This section addresses issues of particular signiﬁcance in Rakahuri River catchment (Map 9). Originating in the native forested hills of the Puketeraki Range, the hill fed Rakahuri winds through a narrow gorge before braiding across the North Canterbury plains and ﬂowing into an extensive estuarine area.
The Rakahuri estuary is a signiﬁcant feature of the catchment, and is a wāhi taonga for tāngata whenua. The estuary is part of a wider network of coastal wetlands and swamps between the Rakahuri and the Waimakariri rivers that have long been a source of mahinga kai for Ngāi Tahu.
The catchment has strong mahinga kai associations for Ngāi Tahu. The river and its associated tributaries, wetland and lagoons were known as the food basket of Kaiapoi pā. The Rakahuri was one of the three waterways (the others being Waimakariri and Ruataniwha/Cam) that continued to sustain Ngāi Tahu even after the land purchases in Canterbury.
From the late 1800’s the Rakahuri has been managed with an emphasis on ﬂood control and land preservation rather than mauri or mahinga kai. The substantial physical modiﬁcation of the river and its tributaries has had signiﬁcant eﬀects on the relationship of Ngāi Tahu and their culture and traditions with this ancestral river.
Ngā Paetae Objectives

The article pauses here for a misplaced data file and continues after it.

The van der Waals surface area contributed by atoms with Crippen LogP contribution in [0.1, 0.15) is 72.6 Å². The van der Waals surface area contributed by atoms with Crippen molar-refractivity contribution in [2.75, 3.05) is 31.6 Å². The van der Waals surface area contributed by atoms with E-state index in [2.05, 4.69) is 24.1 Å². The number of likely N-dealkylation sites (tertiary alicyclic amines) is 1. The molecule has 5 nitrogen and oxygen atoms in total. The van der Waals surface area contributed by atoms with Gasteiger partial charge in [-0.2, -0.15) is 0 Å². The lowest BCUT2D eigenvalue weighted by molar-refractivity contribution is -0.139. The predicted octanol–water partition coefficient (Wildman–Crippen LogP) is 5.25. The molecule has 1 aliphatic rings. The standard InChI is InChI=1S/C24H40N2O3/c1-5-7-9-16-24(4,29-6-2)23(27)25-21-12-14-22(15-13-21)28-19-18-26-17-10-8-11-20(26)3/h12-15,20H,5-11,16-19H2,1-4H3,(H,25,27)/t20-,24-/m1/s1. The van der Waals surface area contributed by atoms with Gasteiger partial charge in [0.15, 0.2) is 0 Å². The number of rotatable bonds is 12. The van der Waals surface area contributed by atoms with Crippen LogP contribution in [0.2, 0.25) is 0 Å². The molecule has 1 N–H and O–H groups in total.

(1) Restoration of the cultural health and mahinga kai values of the Rakahuri to a level and state whereby manawhenua can once again provide manuhiri with local kai that the river is known for.
(2) Water quality and quantity in the Rakahuri and tributaries is such that whānau and the wider community have places they can go to safely swim and ﬁsh.
(3) The coastal/lowland region from the Rakahuri to the Waimakariri is recognised and provided for as a cultural landscape of immense importance, and the cultural and physical connectivity between the Rakahuri, Taranaki stream, Tūtaepatu lagoon, Taerutu lagoon, Kaiapoi pā and the Waimakariri River is restored.
(4) The cultural health of the Taranaki stream is restored as a matter of priority, with a vision to return the waterway to its original shape and swampy character.
(5) Access to and use of customary ﬁshing sites associated with the Rakahuri is restored.
(6) Provision of opportunities to instill traditional values in our young people through involvement in restoration projects and customary mahinga kai practices.